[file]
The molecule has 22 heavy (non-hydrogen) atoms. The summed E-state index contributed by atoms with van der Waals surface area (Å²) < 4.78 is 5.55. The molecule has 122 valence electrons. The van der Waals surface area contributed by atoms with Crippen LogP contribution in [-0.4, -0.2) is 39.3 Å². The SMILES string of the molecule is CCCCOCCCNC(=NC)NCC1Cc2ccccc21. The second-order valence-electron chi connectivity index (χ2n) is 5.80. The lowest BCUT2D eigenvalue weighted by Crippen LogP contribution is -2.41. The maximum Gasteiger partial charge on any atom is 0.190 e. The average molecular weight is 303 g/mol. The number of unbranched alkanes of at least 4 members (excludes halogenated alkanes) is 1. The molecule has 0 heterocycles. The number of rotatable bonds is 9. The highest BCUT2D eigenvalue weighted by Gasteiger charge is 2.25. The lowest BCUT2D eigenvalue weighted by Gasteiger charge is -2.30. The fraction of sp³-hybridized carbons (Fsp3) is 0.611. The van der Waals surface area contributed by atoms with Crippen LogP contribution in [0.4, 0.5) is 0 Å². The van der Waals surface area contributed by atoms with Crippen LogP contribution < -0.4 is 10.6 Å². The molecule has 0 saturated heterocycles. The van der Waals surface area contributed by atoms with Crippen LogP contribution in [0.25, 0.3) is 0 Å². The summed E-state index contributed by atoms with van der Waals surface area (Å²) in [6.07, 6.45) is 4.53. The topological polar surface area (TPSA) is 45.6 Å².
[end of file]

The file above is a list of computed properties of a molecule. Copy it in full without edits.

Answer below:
The molecule has 22 heavy (non-hydrogen) atoms. The summed E-state index contributed by atoms with van der Waals surface area (Å²) < 4.78 is 5.55. The molecule has 122 valence electrons. The van der Waals surface area contributed by atoms with Crippen LogP contribution in [-0.4, -0.2) is 39.3 Å². The SMILES string of the molecule is CCCCOCCCNC(=NC)NCC1Cc2ccccc21. The second-order valence-electron chi connectivity index (χ2n) is 5.80. The lowest BCUT2D eigenvalue weighted by Crippen LogP contribution is -2.41. The maximum Gasteiger partial charge on any atom is 0.190 e. The average molecular weight is 303 g/mol. The number of unbranched alkanes of at least 4 members (excludes halogenated alkanes) is 1. The molecule has 0 heterocycles. The number of rotatable bonds is 9. The highest BCUT2D eigenvalue weighted by Gasteiger charge is 2.25. The lowest BCUT2D eigenvalue weighted by Gasteiger charge is -2.30. The fraction of sp³-hybridized carbons (Fsp3) is 0.611. The van der Waals surface area contributed by atoms with Crippen LogP contribution in [0.4, 0.5) is 0 Å². The van der Waals surface area contributed by atoms with Crippen LogP contribution < -0.4 is 10.6 Å². The molecule has 0 saturated heterocycles. The van der Waals surface area contributed by atoms with Crippen LogP contribution in [0.25, 0.3) is 0 Å². The summed E-state index contributed by atoms with van der Waals surface area (Å²) in [6.07, 6.45) is 4.53. The topological polar surface area (TPSA) is 45.6 Å².